The Internet of Things is maturing, Arduino is at hand to reap the rewards
SAN FRANCISCO — Fifteen years after it was first conceived, Arduino is still thought of by many engineers as a hobbyist’s toy even as it is incorporated into more large-scale commercial projects, thanks largely to the rise of the Internet of Things.
“I think there is a big misconception still in the market around what Arduino is,” said Sander Arts, chief marketing officer at Arduino. “There are a lot of people that think that this thing blinks an LED and you can build an Arduino-powered fish feeder. In the meantime, there are a lot of people that are changing the world by building anything and everything, especially in the area of IoT.”
While Arduino is used worldwide by hobbyists, amateurs, tinkerers, and young people first getting their feet wet in electronics, it has also formed the underpinnings of hundreds of noteworthy and successful commercial ventures, including the Pebble Watch and virtually all 3D printers and drones, according to Arts. Arduino is enjoying success in the IoT wave because its easy to use, relatively inexpensive, and supported by a large ecosystem — all important factors, particularly for those who have limited experience with hardware.
There are some indications that Arduino’s momentum in large-scale commercial projects has been disrupted in recent years, principally by two major events: a rift between the Arduino founders a few years back that tarnished the Arduino brand and created confusion in the user community; and Intel’s decision to discontinue its x86 Arduino platforms, which offer more performance than the 8- and 32-bit microcontrollers that serve as the processor for most Arduino boards.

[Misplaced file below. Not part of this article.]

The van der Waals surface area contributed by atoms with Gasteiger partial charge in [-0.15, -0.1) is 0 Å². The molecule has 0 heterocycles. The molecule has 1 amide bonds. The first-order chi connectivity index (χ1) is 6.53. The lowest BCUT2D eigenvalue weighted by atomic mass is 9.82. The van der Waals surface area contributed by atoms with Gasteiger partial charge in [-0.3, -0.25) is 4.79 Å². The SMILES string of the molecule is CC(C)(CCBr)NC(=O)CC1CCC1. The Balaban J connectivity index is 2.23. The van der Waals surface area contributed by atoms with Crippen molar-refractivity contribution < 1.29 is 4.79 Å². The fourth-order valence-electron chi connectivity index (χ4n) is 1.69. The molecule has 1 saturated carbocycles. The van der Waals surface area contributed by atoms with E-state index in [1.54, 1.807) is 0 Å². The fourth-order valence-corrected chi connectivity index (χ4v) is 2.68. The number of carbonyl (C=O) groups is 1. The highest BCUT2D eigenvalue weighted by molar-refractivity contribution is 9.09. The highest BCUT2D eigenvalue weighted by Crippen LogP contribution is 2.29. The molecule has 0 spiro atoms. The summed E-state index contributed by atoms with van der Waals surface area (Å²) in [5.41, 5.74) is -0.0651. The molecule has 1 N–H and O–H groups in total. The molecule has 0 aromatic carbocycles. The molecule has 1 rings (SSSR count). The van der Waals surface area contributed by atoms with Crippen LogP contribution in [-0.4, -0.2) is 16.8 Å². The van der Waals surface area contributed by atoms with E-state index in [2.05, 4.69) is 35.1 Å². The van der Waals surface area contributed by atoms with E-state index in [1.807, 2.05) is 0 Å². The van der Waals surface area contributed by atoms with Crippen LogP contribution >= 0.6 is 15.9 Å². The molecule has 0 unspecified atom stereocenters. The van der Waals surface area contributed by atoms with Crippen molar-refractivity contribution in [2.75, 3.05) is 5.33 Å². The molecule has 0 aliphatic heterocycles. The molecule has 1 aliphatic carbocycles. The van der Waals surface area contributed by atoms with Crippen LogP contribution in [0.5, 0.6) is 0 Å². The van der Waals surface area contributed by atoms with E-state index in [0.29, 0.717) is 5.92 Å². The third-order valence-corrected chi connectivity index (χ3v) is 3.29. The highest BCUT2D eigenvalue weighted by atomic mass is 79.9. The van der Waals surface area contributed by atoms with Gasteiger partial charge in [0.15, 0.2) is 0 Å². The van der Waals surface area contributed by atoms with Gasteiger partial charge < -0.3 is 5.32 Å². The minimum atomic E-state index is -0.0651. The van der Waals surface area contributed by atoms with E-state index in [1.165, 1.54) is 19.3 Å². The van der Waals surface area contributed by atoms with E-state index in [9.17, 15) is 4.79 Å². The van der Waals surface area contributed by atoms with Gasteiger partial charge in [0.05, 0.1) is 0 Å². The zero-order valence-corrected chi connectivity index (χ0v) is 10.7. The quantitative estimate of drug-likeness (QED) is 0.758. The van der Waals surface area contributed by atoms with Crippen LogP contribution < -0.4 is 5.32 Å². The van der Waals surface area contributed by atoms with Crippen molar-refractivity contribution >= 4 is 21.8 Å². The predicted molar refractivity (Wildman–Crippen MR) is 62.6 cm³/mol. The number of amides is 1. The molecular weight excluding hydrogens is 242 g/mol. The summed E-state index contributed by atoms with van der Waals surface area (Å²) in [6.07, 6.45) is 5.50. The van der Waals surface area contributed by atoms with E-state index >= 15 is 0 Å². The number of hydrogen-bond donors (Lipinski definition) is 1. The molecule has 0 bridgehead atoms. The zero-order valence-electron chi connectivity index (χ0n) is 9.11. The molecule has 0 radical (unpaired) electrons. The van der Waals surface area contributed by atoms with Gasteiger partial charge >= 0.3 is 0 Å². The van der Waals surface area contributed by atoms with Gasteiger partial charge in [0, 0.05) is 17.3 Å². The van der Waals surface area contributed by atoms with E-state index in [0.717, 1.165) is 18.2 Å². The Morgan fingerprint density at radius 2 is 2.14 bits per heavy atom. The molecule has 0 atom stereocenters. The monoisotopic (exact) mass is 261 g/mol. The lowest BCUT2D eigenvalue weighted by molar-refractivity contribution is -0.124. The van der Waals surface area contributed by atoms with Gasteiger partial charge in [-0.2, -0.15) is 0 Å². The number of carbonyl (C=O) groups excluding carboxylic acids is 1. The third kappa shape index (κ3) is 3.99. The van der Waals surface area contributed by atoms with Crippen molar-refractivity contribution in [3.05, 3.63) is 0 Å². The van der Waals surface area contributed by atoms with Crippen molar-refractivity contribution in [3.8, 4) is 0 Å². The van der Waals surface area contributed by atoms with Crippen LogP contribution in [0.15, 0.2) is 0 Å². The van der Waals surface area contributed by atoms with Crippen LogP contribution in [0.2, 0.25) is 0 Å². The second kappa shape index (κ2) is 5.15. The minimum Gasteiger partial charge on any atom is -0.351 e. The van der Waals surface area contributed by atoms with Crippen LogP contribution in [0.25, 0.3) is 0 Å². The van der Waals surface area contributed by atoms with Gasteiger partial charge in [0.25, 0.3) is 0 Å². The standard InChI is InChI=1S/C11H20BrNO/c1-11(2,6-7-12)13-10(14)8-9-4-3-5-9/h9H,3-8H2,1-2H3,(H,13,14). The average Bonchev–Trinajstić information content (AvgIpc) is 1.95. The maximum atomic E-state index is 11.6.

Duane Benson, chief technology officer at PCB assembly services firm Screaming Circuits, said that prior to the Arduino split his company had been seeing more Arduino-compatible designs come through its factory. The rift — which occurred after one of the Arduino founders broke with the other four, resulting in two Arduinos offering and licensing products — created a mess that is still affecting the number of designs using Arduino, though it was resolved in 2016, Benson said.
Intel’s decision to stop supporting its Arduino products, including Joule, Galileo, Edison and Arduino 101, has also left a vacuum in the market, Benson said.
“When Intel had some [Arduino] products, there was a lot more interest in using those things, because that is more processing power,” Benson said. “But with those being gone, we are back to seeing things that are a little less powerful.”
But Arts and others say the pipeline of products using Arduino has never been more filled, largely because of IoT. They point out that for most IoT devices, the performance of the 8-bit AVR and 32-bit Arm microcontrollers that power most Arduino boards is more than sufficient.
Arduino doesn’t release sales figures, but Arts estimates there are millions of Arduino boards “in the wild,” in additions to millions more clones that use the same hardware but are not sold by Arduino. Arduino’s website, arduino.cc, is visited by 30 million unique visitors per year and boasts about 23 million page views per month, according to Arts, who points to this as evidence of the platform’s popularity. While not divulging specific numbers, Arts said that a “stunningly large” number of people are also using Arduino Create, a new integrated online platform that enables markers and professional developers to write code, access content, configure boards, and share projects.
“Those aren’t the people blinking LEDs,” said Arts. “You only need professional services around cloud and software when you are building an IoT device and when you are serious about going beyond your prototype and building an eventual product.”
The emergence of IoT and the desire of a lot of people in garages and also in R&D organizations to go and build prototypes in being enabled by Arduino boards and development tools, Arts said.